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Pressure? Whether on skis or off, Eileen Gu seems to thrive on it

Eileen Gu will try to win her third medal of the Olympics in the halfpipe later this week. (Lisi Niesner/Reuters)

ZHANGJIAKOU, China — Eileen Gu was out of time.

The 18-year-old had just won her second medal of the Beijing Games on Tuesday at Genting Snow Park, a silver in women’s slopestyle that sent Chinese fans and volunteers alike into a frenzy, but as she pulled her hair back into a ponytail and set about the business of answering questions at her news conference, she had no time to revel. Gu had to rush off to practice for halfpipe.

“I’m actually missing it already, so that’s why I have to cut this short,” Gu said, switching from Mandarin to English, apologizing to the packed room of reporters. “I always want to try to use my voice as much as possible, but I’ve really got to go!”

At a Winter Olympics where the theme is pressure, Gu is a study in how to use it to one’s advantage. An American-born teen skiing for her mother’s native China, she is the face of these Games in Beijing, hustling her way through with a shot at becoming the first action-sport athlete to reach the podium in three events with eyes on both sides of the Pacific trained squarely on her.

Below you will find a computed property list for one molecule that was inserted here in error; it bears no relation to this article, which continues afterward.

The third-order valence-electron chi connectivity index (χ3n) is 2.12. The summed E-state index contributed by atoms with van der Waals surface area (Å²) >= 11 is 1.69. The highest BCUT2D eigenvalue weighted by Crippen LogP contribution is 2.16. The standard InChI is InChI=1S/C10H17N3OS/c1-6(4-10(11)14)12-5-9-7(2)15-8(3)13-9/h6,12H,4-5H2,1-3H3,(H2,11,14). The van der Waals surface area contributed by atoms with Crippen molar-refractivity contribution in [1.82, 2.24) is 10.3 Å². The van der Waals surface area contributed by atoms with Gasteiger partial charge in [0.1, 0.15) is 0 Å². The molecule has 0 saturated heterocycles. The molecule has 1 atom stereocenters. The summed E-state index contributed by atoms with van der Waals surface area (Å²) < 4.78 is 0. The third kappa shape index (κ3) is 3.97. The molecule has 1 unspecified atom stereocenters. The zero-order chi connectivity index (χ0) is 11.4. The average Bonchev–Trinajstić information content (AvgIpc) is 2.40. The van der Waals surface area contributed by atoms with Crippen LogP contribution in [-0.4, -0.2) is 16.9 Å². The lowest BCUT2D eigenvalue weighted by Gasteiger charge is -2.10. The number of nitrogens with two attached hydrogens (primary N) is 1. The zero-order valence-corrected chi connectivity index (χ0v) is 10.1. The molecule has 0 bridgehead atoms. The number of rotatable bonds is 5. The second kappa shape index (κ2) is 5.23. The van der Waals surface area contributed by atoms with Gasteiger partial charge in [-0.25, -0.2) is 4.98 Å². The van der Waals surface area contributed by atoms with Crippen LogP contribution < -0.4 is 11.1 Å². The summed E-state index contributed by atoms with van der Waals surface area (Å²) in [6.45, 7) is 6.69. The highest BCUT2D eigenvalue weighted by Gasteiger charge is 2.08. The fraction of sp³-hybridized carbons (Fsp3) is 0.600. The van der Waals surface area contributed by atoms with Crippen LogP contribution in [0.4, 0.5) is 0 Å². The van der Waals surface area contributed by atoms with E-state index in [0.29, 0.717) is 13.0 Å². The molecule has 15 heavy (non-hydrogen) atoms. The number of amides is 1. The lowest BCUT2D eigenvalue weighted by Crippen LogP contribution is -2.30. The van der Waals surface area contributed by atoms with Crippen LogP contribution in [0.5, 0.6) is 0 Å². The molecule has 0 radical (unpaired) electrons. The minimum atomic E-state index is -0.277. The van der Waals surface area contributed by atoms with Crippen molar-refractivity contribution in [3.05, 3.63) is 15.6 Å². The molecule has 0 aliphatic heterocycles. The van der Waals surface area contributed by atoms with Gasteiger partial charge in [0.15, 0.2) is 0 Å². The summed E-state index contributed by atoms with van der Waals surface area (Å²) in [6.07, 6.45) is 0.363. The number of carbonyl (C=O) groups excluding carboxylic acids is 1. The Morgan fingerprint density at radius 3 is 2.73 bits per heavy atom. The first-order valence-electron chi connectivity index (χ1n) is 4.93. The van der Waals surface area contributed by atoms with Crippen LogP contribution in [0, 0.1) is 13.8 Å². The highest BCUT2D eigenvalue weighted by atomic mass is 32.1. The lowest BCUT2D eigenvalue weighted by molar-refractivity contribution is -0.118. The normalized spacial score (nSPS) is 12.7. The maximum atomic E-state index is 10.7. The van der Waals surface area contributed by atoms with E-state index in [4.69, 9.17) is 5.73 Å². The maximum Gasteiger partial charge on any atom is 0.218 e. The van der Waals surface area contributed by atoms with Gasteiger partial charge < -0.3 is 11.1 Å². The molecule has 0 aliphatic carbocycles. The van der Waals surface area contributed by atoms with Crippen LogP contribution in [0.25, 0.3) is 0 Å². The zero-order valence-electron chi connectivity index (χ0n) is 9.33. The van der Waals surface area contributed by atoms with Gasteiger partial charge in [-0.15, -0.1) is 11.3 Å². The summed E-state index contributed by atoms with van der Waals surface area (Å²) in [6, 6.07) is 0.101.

She is two-thirds of the way there. Gu won gold in freestyle skiing big air’s Olympic debut last week, took silver Tuesday in slopestyle and has a shot at clinching the milestone in halfpipe Friday.

Zhu Yi and Eileen Gu have had very different experiences at the 2022 Olympics, but both chose to compete for China after growing up in the United States. (Video: Joshua Carroll/The Washington Post)

Watching Gu work her way through a competition and then a gantlet of media obligations provides evidence of her relationship with pressure. The number of reporters at Gu’s post-medal news conference Tuesday was comparable to the number at the final Olympic news conference of three-time gold medalist and snowboarding legend Shaun White’s career, held in the same room last week.

White is 35, with more than a decade of practice in front of the bright lights. Gu, a little more than half his age, looked equally as comfortable.

Perhaps it was the glow of her second medal, which wasn’t a given for her in slopestyle.